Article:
More stories about Daylighting

  • glass play

    Like the kitchen downstairs, the loft's master bathroom draws natural light from a single source—this time from the window wall in the adjacent bedroom. A double-wide doorway with a frosted glass sliding door facilitates the flow.

  • light duty

    Architect Heather McKinney enhances the limited amount of natural light in her kitchen by using aluminum-framed frosted glass doors, clear glass shelves and artificial lighting.

  • let there be light

    My family thinks if the sun has set outside, then it's time to use every available watt to illuminate the interior of the house. I, on the other hand, believe ambient light inside the house should follow the circadian rhythm of the day.

  • necessary good

    A lot of change has occurred recently in the design and construction industries. It's a palpable change that manifests itself in client meetings, site visits, and the media. Headlines like “America Goes Green” and “A Sustainable Future” grace our desks. W

  • bluff calling

    The restaurateurs who own this Colorado home wanted a house that could absorb entertaining on a grand scale while also serving as a quiet refuge for their family of six. A 12-acre parcel of ranchland edged by sandstone bluffs gives them the peace they see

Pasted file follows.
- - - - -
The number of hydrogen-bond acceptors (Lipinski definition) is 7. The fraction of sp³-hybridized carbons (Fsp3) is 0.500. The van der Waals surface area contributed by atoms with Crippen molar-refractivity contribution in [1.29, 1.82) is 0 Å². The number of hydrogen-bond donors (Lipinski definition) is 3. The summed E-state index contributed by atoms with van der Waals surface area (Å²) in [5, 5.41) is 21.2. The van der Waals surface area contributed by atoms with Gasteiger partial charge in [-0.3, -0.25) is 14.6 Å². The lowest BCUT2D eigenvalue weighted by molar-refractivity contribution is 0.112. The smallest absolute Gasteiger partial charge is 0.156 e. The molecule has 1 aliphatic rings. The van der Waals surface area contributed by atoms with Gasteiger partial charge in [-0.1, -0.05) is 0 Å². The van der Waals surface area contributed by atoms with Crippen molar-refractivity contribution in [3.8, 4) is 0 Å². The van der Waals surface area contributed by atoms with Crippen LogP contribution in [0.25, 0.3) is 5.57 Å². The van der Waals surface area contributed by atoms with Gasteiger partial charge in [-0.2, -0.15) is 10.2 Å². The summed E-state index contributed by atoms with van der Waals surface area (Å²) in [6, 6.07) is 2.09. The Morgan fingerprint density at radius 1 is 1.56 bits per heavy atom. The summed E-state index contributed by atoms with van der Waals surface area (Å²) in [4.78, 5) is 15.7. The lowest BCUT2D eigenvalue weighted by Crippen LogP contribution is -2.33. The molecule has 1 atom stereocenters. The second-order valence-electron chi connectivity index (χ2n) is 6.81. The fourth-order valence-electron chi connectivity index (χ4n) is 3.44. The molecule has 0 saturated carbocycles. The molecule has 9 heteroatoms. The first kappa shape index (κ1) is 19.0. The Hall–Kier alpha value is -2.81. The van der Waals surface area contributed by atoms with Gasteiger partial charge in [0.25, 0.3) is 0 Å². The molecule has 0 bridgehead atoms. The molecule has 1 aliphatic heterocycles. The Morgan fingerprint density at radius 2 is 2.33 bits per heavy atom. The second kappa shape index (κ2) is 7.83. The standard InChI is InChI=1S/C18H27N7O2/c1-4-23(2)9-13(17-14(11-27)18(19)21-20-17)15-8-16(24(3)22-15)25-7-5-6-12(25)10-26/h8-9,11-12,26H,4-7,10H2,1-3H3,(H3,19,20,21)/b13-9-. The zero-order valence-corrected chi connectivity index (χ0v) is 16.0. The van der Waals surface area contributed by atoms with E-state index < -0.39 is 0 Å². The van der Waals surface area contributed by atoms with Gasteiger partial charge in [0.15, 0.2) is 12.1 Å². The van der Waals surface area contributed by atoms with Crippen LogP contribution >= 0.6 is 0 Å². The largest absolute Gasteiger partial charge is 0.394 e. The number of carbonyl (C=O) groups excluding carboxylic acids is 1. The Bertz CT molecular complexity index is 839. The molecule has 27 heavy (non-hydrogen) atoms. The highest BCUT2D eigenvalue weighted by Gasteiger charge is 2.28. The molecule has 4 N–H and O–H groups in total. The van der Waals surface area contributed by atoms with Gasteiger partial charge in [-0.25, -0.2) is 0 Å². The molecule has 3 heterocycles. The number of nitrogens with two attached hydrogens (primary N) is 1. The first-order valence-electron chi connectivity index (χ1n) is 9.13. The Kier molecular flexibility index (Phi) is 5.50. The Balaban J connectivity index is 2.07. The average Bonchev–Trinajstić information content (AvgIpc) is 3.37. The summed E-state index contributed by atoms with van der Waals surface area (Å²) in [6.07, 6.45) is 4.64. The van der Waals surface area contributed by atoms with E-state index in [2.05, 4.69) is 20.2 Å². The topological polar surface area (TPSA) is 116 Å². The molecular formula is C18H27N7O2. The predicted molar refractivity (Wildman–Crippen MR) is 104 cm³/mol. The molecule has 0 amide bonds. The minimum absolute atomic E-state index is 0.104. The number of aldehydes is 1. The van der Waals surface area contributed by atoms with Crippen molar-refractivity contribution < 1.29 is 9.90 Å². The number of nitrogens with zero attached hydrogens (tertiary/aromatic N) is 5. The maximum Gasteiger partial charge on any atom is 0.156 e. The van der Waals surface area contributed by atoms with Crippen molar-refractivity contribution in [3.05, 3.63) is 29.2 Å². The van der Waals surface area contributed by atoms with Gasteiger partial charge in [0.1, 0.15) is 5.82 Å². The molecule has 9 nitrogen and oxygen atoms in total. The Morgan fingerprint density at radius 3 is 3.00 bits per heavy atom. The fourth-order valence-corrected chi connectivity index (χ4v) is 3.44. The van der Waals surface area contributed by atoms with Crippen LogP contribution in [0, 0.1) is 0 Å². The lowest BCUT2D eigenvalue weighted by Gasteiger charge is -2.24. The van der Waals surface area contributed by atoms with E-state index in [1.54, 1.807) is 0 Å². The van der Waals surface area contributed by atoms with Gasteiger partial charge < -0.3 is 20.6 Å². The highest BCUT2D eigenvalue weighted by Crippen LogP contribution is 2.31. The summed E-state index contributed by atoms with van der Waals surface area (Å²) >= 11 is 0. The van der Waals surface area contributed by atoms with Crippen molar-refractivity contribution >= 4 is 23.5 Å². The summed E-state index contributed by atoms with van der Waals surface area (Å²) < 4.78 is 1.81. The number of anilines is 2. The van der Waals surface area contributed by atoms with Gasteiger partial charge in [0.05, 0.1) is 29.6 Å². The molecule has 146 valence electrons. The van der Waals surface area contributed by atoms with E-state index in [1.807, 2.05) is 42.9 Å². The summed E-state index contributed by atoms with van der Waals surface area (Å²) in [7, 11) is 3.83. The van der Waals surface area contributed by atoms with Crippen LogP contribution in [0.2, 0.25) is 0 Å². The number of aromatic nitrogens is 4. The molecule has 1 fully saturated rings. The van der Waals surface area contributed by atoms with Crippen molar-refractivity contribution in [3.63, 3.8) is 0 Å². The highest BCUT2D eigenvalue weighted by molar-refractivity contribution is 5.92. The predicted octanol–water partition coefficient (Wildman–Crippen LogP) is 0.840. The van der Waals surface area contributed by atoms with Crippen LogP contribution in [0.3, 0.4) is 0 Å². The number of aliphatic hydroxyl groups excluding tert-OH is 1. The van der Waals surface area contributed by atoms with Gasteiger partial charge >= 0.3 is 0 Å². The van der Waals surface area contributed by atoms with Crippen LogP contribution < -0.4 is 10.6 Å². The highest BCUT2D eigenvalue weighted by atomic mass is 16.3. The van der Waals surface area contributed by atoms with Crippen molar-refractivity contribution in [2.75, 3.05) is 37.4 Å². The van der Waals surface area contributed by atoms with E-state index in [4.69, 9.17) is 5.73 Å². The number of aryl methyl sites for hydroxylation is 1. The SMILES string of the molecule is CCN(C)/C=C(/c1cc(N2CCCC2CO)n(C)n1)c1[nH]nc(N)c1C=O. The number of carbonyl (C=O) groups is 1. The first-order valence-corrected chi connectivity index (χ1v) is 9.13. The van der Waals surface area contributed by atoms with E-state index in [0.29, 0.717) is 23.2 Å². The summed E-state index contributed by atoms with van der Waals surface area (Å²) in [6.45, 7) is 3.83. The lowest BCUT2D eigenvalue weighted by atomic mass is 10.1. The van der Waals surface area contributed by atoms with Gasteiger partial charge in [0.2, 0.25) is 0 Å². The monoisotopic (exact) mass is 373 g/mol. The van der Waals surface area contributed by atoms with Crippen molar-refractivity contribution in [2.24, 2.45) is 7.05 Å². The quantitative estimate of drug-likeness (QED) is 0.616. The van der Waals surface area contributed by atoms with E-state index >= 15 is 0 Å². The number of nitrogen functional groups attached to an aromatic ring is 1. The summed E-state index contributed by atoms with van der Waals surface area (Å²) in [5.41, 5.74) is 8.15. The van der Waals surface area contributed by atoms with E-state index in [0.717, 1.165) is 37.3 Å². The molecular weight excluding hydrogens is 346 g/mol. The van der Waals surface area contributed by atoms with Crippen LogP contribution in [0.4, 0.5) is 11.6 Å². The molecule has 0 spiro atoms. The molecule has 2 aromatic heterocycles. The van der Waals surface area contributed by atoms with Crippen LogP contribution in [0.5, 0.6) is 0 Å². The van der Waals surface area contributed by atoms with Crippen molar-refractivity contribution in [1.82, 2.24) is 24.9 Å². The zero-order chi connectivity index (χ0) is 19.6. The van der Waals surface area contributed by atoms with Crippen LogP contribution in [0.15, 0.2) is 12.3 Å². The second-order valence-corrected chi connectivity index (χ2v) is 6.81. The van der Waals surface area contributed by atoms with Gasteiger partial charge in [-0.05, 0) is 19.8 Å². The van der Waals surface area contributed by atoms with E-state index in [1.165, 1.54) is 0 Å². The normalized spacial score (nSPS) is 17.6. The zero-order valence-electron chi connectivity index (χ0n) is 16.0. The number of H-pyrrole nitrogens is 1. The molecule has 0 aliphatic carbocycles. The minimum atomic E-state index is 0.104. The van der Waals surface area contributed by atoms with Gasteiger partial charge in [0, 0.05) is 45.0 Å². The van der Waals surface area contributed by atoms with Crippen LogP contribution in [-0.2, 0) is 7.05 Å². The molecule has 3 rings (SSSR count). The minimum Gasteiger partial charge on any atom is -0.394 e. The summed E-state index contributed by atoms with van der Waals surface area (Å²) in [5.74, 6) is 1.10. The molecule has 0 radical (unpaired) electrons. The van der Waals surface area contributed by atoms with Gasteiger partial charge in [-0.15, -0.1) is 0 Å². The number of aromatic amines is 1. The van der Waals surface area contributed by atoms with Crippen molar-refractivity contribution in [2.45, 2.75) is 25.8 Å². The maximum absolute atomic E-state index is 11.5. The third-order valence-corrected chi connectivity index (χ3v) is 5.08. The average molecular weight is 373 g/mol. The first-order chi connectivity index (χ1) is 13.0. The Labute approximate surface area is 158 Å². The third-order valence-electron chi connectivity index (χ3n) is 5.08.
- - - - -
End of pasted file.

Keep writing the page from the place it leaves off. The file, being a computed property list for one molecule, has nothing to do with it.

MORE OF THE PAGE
• on the boards: above it all

    With the Q, a minimalist tower draped in glass, Jonathan Segal, FAIA, is taking his ideas for energy-sipping design to a new level. Segal plans to spend $11 million—his biggest investment so far—to construct the seven-story building in San Diego's Little

  • sources

    Product information from RADA 2007's winning projects.

  • Pattern Language

    When designing this expanded and remodeled kitchen in a 1932 Seattle home, architect Nils Finne faced a common dilemma.

  • open wide

    Nothing worth doing is easy, right? Well, the limitations of this Seattle infill site would daunt most mortals: The steep urban lot is deemed a “critical area” in danger of mudslides. Its southern exposures—crucial to passive-solar benefits—face a freeway.

  • master glass

    Whitney Sander's house is located on a 28-foot-by-90-foot lot in a dense Venice, Calif., neighborhood. Its three-foot setback means the architect can stand in his house and seemingly shake his neighbor's hand, and yet, he somehow managed to design light-f